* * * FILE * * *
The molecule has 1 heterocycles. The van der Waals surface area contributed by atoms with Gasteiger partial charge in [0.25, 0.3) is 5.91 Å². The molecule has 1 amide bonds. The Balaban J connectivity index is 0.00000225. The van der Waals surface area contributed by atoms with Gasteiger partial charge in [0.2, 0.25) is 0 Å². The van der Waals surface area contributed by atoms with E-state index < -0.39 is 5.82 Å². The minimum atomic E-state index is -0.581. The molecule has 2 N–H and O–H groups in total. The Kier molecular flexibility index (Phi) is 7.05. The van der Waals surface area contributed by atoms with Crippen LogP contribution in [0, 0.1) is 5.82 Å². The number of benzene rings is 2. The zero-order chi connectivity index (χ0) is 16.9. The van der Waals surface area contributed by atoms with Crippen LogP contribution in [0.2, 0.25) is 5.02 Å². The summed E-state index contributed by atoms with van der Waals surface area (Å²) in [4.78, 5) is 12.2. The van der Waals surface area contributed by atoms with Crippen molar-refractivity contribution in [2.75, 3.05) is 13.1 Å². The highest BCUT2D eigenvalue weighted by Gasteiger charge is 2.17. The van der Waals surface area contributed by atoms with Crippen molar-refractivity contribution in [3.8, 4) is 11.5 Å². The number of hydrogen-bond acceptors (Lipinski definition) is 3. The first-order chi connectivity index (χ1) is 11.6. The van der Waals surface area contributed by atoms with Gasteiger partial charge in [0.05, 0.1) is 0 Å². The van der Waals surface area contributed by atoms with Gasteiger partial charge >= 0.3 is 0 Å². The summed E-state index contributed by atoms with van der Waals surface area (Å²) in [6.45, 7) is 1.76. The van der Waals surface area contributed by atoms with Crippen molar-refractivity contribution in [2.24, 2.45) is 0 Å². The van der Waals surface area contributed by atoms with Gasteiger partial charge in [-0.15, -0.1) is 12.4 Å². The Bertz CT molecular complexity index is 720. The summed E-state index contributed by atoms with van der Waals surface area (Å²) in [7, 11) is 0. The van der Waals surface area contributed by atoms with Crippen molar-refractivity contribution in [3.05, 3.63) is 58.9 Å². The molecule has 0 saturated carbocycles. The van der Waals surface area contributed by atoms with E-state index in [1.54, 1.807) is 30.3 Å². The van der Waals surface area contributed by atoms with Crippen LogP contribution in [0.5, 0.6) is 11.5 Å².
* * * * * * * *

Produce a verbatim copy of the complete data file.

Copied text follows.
The molecule has 1 heterocycles. The van der Waals surface area contributed by atoms with Gasteiger partial charge in [0.25, 0.3) is 5.91 Å². The molecule has 1 amide bonds. The Balaban J connectivity index is 0.00000225. The van der Waals surface area contributed by atoms with Gasteiger partial charge in [0.2, 0.25) is 0 Å². The van der Waals surface area contributed by atoms with E-state index < -0.39 is 5.82 Å². The minimum atomic E-state index is -0.581. The molecule has 2 N–H and O–H groups in total. The Kier molecular flexibility index (Phi) is 7.05. The van der Waals surface area contributed by atoms with Crippen LogP contribution in [0, 0.1) is 5.82 Å². The number of benzene rings is 2. The zero-order chi connectivity index (χ0) is 16.9. The van der Waals surface area contributed by atoms with Crippen LogP contribution in [0.2, 0.25) is 5.02 Å². The summed E-state index contributed by atoms with van der Waals surface area (Å²) in [4.78, 5) is 12.2. The van der Waals surface area contributed by atoms with Crippen molar-refractivity contribution in [2.75, 3.05) is 13.1 Å². The highest BCUT2D eigenvalue weighted by Gasteiger charge is 2.17. The van der Waals surface area contributed by atoms with Crippen molar-refractivity contribution in [3.8, 4) is 11.5 Å². The number of hydrogen-bond acceptors (Lipinski definition) is 3. The first-order chi connectivity index (χ1) is 11.6. The van der Waals surface area contributed by atoms with Gasteiger partial charge in [0.05, 0.1) is 0 Å². The van der Waals surface area contributed by atoms with Gasteiger partial charge >= 0.3 is 0 Å². The summed E-state index contributed by atoms with van der Waals surface area (Å²) in [6.45, 7) is 1.76. The van der Waals surface area contributed by atoms with Crippen molar-refractivity contribution in [2.24, 2.45) is 0 Å². The van der Waals surface area contributed by atoms with Gasteiger partial charge in [-0.15, -0.1) is 12.4 Å². The Bertz CT molecular complexity index is 720. The summed E-state index contributed by atoms with van der Waals surface area (Å²) in [7, 11) is 0. The van der Waals surface area contributed by atoms with Crippen molar-refractivity contribution in [3.05, 3.63) is 58.9 Å². The molecule has 0 saturated carbocycles. The van der Waals surface area contributed by atoms with E-state index in [1.54, 1.807) is 30.3 Å². The van der Waals surface area contributed by atoms with Crippen LogP contribution in [0.5, 0.6) is 11.5 Å².